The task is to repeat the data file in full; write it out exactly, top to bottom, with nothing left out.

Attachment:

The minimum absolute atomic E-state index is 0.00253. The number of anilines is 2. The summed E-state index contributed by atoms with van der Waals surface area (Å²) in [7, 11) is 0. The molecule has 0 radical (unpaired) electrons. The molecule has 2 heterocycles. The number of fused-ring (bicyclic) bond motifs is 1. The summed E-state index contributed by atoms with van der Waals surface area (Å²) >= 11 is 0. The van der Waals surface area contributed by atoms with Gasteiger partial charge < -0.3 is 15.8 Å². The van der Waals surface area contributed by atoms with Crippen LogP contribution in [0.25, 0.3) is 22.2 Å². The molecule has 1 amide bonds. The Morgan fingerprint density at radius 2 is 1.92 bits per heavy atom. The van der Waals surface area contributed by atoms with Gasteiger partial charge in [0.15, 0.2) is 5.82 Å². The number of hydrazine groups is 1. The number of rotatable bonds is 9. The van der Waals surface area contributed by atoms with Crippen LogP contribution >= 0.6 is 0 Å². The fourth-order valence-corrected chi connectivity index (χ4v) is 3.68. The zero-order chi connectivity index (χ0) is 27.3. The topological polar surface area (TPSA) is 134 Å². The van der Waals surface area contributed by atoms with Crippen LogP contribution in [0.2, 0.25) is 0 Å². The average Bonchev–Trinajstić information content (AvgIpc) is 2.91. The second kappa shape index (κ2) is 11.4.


The minimum absolute atomic E-state index is 0.00253. The number of anilines is 2. The summed E-state index contributed by atoms with van der Waals surface area (Å²) in [7, 11) is 0. The molecule has 0 radical (unpaired) electrons. The molecule has 2 heterocycles. The number of fused-ring (bicyclic) bond motifs is 1. The summed E-state index contributed by atoms with van der Waals surface area (Å²) >= 11 is 0. The van der Waals surface area contributed by atoms with Gasteiger partial charge < -0.3 is 15.8 Å². The van der Waals surface area contributed by atoms with Crippen LogP contribution in [0.25, 0.3) is 22.2 Å². The molecule has 1 amide bonds. The Morgan fingerprint density at radius 2 is 1.92 bits per heavy atom. The van der Waals surface area contributed by atoms with Gasteiger partial charge in [0.15, 0.2) is 5.82 Å². The number of hydrazine groups is 1. The number of rotatable bonds is 9. The van der Waals surface area contributed by atoms with Crippen LogP contribution >= 0.6 is 0 Å². The fourth-order valence-corrected chi connectivity index (χ4v) is 3.68. The zero-order chi connectivity index (χ0) is 27.3. The topological polar surface area (TPSA) is 134 Å². The van der Waals surface area contributed by atoms with Crippen LogP contribution in [0.2, 0.25) is 0 Å². The average Bonchev–Trinajstić information content (AvgIpc) is 2.91. The second kappa shape index (κ2) is 11.4.